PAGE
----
Money, Sex and Happiness: An Empirical Study

24 Pages Posted: 8 Dec 2004

See all articles by David G. Blanchflower

David G. Blanchflower

Dartmouth College - Department of Economics; National Bureau of Economic Research (NBER); University of Stirling - Department of Economics

Andrew J. Oswald

University of Warwick - Department of Economics; IZA Institute of Labor Economics

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Abstract

The links between income, sexual behavior and reported happiness are studied using recent data on a sample of 16,000 adult Americans. The paper finds that sexual activity enters strongly positively in happiness equations. Higher income does not buy more sex or more sexual partners. Married people have more sex than those who are single, divorced, widowed or separated. The happiness-maximizing number of sexual partners in the previous year is calculated to be 1. Highly educated females tend to have fewer sexual partners. Homosexuality has no statistically significant effect on happiness.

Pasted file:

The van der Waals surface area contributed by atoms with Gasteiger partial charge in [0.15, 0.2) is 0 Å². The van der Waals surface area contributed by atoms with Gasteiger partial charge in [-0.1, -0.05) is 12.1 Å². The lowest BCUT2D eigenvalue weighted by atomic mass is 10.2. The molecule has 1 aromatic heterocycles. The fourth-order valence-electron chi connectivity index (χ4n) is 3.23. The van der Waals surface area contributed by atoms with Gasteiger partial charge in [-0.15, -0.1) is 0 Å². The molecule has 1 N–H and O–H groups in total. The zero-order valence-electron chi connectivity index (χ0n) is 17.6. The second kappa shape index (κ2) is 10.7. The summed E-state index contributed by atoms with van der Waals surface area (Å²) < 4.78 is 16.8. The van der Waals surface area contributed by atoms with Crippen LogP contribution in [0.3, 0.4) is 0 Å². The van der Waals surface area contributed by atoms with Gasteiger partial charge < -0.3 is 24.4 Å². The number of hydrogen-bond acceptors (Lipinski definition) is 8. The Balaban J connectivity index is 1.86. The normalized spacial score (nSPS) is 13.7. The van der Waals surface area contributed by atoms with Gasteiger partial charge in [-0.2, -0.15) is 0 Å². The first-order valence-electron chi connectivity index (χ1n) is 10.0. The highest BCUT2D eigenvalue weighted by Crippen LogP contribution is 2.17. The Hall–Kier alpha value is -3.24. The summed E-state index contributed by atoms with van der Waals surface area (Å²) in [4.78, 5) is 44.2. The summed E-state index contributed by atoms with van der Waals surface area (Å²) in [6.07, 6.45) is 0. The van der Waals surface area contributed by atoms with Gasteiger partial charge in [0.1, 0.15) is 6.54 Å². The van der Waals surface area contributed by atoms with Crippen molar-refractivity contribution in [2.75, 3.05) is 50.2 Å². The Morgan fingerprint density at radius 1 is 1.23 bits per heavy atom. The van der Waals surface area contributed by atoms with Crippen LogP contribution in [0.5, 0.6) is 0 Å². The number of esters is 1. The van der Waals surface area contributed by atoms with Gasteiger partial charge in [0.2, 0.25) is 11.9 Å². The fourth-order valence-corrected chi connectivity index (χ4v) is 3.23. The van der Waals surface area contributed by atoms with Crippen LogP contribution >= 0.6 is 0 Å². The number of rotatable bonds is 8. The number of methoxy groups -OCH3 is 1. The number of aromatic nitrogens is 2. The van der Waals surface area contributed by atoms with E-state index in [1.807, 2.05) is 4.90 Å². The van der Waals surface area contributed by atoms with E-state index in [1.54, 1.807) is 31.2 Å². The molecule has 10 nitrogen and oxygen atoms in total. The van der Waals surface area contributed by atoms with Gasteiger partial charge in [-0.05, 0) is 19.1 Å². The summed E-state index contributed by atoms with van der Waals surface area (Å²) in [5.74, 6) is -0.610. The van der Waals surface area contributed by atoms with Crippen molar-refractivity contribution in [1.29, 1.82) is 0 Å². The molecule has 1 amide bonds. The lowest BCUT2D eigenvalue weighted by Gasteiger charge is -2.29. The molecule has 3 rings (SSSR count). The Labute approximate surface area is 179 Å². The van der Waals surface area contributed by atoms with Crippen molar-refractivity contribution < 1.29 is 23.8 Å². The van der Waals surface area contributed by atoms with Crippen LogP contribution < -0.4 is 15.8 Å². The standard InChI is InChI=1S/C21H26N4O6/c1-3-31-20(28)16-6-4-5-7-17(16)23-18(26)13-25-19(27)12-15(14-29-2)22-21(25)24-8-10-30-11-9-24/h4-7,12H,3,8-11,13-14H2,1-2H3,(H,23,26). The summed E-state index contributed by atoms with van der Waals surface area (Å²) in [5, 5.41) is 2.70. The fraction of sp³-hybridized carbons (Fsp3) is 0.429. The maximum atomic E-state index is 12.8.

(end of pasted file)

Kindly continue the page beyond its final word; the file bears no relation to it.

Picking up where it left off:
Suggested Citation

Blanchflower, David G. and Oswald, Andrew J., Money, Sex and Happiness: An Empirical Study. Scandinavian Journal of Economics, Vol. 106, No. 3, pp. 393-415, September 2004. Available at SSRN: https://ssrn.com/abstract=623334

David G. Blanchflower (Contact Author)

Dartmouth College - Department of Economics ( email )

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Andrew J. Oswald

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